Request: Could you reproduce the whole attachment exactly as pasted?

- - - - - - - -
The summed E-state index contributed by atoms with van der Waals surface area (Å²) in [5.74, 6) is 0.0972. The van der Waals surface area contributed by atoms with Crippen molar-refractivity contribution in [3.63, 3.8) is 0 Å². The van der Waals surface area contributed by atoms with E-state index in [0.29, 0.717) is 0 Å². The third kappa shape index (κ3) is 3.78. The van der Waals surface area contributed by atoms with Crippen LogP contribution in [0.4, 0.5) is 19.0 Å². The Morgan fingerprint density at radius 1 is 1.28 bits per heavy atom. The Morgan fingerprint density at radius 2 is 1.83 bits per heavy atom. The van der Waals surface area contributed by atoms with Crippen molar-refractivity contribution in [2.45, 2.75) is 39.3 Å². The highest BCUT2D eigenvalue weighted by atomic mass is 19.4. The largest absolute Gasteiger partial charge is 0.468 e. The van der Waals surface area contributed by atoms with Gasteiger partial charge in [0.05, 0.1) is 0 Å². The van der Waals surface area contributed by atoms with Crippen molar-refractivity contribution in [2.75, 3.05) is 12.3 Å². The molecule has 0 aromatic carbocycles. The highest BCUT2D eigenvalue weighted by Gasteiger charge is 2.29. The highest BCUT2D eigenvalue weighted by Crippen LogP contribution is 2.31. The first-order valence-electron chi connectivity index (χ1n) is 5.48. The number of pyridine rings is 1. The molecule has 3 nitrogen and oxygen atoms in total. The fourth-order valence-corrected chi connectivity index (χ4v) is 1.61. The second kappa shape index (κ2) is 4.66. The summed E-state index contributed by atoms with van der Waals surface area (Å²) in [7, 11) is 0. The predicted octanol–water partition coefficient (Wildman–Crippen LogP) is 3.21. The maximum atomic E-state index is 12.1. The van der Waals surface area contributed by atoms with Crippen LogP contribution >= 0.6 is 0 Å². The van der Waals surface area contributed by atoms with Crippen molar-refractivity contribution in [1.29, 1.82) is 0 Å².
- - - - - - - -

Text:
The summed E-state index contributed by atoms with van der Waals surface area (Å²) in [5.74, 6) is 0.0972. The van der Waals surface area contributed by atoms with Crippen molar-refractivity contribution in [3.63, 3.8) is 0 Å². The van der Waals surface area contributed by atoms with E-state index in [0.29, 0.717) is 0 Å². The third kappa shape index (κ3) is 3.78. The van der Waals surface area contributed by atoms with Crippen LogP contribution in [0.4, 0.5) is 19.0 Å². The Morgan fingerprint density at radius 1 is 1.28 bits per heavy atom. The Morgan fingerprint density at radius 2 is 1.83 bits per heavy atom. The van der Waals surface area contributed by atoms with Crippen molar-refractivity contribution in [2.45, 2.75) is 39.3 Å². The highest BCUT2D eigenvalue weighted by atomic mass is 19.4. The largest absolute Gasteiger partial charge is 0.468 e. The van der Waals surface area contributed by atoms with Gasteiger partial charge in [0.05, 0.1) is 0 Å². The van der Waals surface area contributed by atoms with Crippen molar-refractivity contribution in [2.75, 3.05) is 12.3 Å². The molecule has 0 aromatic carbocycles. The highest BCUT2D eigenvalue weighted by Gasteiger charge is 2.29. The highest BCUT2D eigenvalue weighted by Crippen LogP contribution is 2.31. The first-order valence-electron chi connectivity index (χ1n) is 5.48. The number of pyridine rings is 1. The molecule has 3 nitrogen and oxygen atoms in total. The fourth-order valence-corrected chi connectivity index (χ4v) is 1.61. The second kappa shape index (κ2) is 4.66. The summed E-state index contributed by atoms with van der Waals surface area (Å²) in [7, 11) is 0. The predicted octanol–water partition coefficient (Wildman–Crippen LogP) is 3.21. The maximum atomic E-state index is 12.1. The van der Waals surface area contributed by atoms with Crippen LogP contribution >= 0.6 is 0 Å². The van der Waals surface area contributed by atoms with Crippen molar-refractivity contribution in [1.29, 1.82) is 0 Å².